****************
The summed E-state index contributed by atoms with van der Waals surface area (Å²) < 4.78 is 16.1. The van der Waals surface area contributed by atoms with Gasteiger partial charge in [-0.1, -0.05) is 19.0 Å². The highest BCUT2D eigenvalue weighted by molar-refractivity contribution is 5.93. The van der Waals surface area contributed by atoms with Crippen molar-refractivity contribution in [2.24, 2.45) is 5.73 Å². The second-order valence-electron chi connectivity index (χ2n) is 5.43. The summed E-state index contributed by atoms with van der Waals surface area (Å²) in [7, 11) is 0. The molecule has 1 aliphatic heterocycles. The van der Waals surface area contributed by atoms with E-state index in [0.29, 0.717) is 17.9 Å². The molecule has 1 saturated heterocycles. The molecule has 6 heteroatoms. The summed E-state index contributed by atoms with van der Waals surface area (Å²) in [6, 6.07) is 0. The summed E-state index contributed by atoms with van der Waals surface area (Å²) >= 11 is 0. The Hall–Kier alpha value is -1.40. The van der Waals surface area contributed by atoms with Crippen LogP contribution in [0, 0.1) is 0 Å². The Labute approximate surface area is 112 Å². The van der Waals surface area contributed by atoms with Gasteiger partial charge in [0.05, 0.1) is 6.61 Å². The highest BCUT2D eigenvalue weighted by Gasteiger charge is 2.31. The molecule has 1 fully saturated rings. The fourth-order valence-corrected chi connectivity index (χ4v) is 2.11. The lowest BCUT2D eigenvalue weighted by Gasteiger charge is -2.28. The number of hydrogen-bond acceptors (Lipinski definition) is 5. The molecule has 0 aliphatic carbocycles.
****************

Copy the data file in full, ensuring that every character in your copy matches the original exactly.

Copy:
The summed E-state index contributed by atoms with van der Waals surface area (Å²) < 4.78 is 16.1. The van der Waals surface area contributed by atoms with Gasteiger partial charge in [-0.1, -0.05) is 19.0 Å². The highest BCUT2D eigenvalue weighted by molar-refractivity contribution is 5.93. The van der Waals surface area contributed by atoms with Crippen molar-refractivity contribution in [2.24, 2.45) is 5.73 Å². The second-order valence-electron chi connectivity index (χ2n) is 5.43. The summed E-state index contributed by atoms with van der Waals surface area (Å²) in [7, 11) is 0. The molecule has 1 aliphatic heterocycles. The van der Waals surface area contributed by atoms with E-state index in [0.29, 0.717) is 17.9 Å². The molecule has 1 saturated heterocycles. The molecule has 6 heteroatoms. The summed E-state index contributed by atoms with van der Waals surface area (Å²) in [6, 6.07) is 0. The summed E-state index contributed by atoms with van der Waals surface area (Å²) >= 11 is 0. The Hall–Kier alpha value is -1.40. The van der Waals surface area contributed by atoms with Crippen LogP contribution in [0, 0.1) is 0 Å². The Labute approximate surface area is 112 Å². The van der Waals surface area contributed by atoms with Gasteiger partial charge in [0.05, 0.1) is 6.61 Å². The highest BCUT2D eigenvalue weighted by Gasteiger charge is 2.31. The molecule has 1 fully saturated rings. The fourth-order valence-corrected chi connectivity index (χ4v) is 2.11. The lowest BCUT2D eigenvalue weighted by Gasteiger charge is -2.28. The number of hydrogen-bond acceptors (Lipinski definition) is 5. The molecule has 0 aliphatic carbocycles.